• Initiative 10: Spatio-Temporal Reasoning in GIS
  • [Co-leaders: Max Egenhofer (Maine) and Reginald Golledge (Santa Barbara) - begun May 1993]

    This initiative concentrates on geographic space, time, and change related to bounded objects in geographic space. Its overall goal is to increase our understanding of reasoning processes that apply to geographic space and time. It builds on efforts of behavioral geography, cognitive science, and environmental psychology and we plan to expand them in a strongly computation l (i.e. formalized) framework. The objectives of this initiative are to: study spatial applications to identify properties of different time concepts such as continuous, discrete, monotonic, and cyclic; explore alternative mathematical formalizations to Cartesian coordinates and Euclidean geometry, which represent spatial and temporal reasoning processes better; formalize human reasoning processes about geographic space and time; build computational frameworks, within which geographic phenomena and processes and their temporal changes, can be simulated; examine computational reasoning methods with observations from human subject experiments about human spatial and temporal perception and cognition.

  • Initiative 12: Integration of Remote Sensing and GIS
  • [Co-Leaders: John Estes, Frank Davis and Jeffrey Star (all at Santa Barbara) - begun December 1990, closed 1993]

    Remotely sensed images continue to offer a cost effective and popular source of data for GISs. At the same time, GIS data is increasingly used as a means of improving image classification. The objectives of this initiative were to identify impediments to the fuller integration of remote sensing and GIS, to develop a prioritized research agenda to remove these impediments, and to conduct or facilitate research on topics of highest priority. Discussion at the specialist meeting was concentrated around five issues: institutional issues; data structures and access; data processing flow; error analysis; and future computing environments. Research is involved several specific topics, including error propagation during raster/vector conversions, improved methods for registration of multitemporal AVHRR imagery, spatial analysis of multiscale map and image data, and use of ground, map and image data in mesoscale land surface climatological models.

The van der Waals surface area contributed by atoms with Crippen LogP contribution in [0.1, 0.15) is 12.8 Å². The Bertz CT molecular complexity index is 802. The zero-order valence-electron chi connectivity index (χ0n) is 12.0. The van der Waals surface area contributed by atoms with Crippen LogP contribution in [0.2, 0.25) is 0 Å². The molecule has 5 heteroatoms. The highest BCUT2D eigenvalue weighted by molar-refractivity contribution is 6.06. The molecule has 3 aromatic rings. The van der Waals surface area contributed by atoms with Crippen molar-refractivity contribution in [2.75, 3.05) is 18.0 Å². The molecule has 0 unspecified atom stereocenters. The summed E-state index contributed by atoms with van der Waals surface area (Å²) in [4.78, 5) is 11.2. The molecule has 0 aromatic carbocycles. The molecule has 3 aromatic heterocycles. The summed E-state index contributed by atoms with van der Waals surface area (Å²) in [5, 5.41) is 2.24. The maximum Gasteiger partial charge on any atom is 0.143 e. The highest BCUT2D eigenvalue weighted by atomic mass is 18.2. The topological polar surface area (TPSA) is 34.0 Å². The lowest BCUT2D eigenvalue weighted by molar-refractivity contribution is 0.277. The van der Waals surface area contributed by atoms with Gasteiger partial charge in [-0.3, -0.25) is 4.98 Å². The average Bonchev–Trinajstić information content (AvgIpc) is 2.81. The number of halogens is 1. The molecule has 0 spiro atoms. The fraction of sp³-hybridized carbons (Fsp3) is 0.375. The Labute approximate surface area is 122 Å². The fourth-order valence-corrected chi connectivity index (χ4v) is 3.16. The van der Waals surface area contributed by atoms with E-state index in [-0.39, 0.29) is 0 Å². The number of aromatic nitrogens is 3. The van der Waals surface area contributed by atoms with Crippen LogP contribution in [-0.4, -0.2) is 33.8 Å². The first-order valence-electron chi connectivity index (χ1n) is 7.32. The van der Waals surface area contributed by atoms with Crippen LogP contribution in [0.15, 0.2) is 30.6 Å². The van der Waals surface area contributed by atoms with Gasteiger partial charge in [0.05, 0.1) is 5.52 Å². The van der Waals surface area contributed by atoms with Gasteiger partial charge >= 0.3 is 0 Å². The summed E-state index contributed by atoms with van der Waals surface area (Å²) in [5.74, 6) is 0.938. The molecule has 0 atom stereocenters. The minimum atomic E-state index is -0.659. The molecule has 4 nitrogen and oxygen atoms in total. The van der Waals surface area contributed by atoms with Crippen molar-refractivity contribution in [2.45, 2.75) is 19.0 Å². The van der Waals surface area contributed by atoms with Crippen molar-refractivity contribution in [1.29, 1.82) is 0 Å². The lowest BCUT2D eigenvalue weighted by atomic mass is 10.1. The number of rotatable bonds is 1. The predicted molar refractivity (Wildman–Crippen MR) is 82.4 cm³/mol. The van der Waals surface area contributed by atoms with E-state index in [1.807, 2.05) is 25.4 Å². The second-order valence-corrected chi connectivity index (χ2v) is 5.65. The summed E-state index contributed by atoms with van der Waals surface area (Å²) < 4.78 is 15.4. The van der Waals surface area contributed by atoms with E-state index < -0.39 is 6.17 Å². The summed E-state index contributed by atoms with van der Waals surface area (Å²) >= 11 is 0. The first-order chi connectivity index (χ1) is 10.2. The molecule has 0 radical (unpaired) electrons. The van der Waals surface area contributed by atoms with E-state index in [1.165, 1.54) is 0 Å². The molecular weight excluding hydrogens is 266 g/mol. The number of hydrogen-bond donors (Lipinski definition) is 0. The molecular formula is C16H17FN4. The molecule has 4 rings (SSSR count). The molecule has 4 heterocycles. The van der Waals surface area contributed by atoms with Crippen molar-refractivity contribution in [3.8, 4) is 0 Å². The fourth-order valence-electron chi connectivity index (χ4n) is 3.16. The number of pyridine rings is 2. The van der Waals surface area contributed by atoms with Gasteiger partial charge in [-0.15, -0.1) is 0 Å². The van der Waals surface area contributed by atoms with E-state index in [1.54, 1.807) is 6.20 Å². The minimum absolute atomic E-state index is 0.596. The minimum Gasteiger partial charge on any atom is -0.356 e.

• Initiative 13: User Interfaces for Geographic Information Systems
  • [Co-Leaders: David Mark (Buffalo) and Andrew Frank (Maine) - begun June 1991, closed March 1994]

    This initiative addressed human-computer interaction methods and related issues in the design and implementation of user interfaces for GIS and other geographical software. This initiative was introduced partly in response to the URISA research agenda, and partly as a natural outgrowth of the applied side of Initiative 2 ('Languages of Spatial Relations'). Specifically, cognitive and linguistic models dealing with geographic space were formalized and further developed in order to provide a sound basis for the design and evaluation of user interfaces. The research initiative had as its broad goals: to investigate ways for people to interact with computers when solving problems concerning geographic space and spatial phenomena; to model some of the ways in which disciplinary background and training, problem domain, culture, natural language and individual differences influence such interaction; to establish criteria and methods for the design of user interfaces for geographic software; and to devise and test prototype interface development tools.